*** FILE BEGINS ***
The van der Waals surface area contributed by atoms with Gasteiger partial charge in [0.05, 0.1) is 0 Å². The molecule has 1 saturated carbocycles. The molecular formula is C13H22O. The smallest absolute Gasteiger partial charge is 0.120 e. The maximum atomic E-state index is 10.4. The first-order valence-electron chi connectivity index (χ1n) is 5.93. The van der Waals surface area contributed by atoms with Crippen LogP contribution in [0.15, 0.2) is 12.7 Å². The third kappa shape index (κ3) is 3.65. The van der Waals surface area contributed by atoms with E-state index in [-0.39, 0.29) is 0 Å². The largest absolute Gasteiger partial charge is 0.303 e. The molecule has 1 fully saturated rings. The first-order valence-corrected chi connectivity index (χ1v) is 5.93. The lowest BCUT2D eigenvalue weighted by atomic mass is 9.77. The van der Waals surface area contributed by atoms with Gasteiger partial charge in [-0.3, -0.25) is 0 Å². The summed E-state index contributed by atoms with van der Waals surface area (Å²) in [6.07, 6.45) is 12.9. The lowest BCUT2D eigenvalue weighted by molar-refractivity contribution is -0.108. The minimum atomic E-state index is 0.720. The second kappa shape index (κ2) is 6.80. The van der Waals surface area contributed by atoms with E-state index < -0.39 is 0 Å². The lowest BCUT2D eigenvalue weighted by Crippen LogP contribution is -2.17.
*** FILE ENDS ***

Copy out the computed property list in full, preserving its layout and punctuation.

The van der Waals surface area contributed by atoms with Gasteiger partial charge in [0.05, 0.1) is 0 Å². The molecule has 1 saturated carbocycles. The molecular formula is C13H22O. The smallest absolute Gasteiger partial charge is 0.120 e. The maximum atomic E-state index is 10.4. The first-order valence-electron chi connectivity index (χ1n) is 5.93. The van der Waals surface area contributed by atoms with Crippen LogP contribution in [0.15, 0.2) is 12.7 Å². The third kappa shape index (κ3) is 3.65. The van der Waals surface area contributed by atoms with E-state index in [-0.39, 0.29) is 0 Å². The largest absolute Gasteiger partial charge is 0.303 e. The molecule has 1 fully saturated rings. The first-order valence-corrected chi connectivity index (χ1v) is 5.93. The lowest BCUT2D eigenvalue weighted by atomic mass is 9.77. The van der Waals surface area contributed by atoms with Gasteiger partial charge in [-0.3, -0.25) is 0 Å². The summed E-state index contributed by atoms with van der Waals surface area (Å²) in [6.07, 6.45) is 12.9. The lowest BCUT2D eigenvalue weighted by molar-refractivity contribution is -0.108. The minimum atomic E-state index is 0.720. The second kappa shape index (κ2) is 6.80. The van der Waals surface area contributed by atoms with E-state index < -0.39 is 0 Å². The lowest BCUT2D eigenvalue weighted by Crippen LogP contribution is -2.17.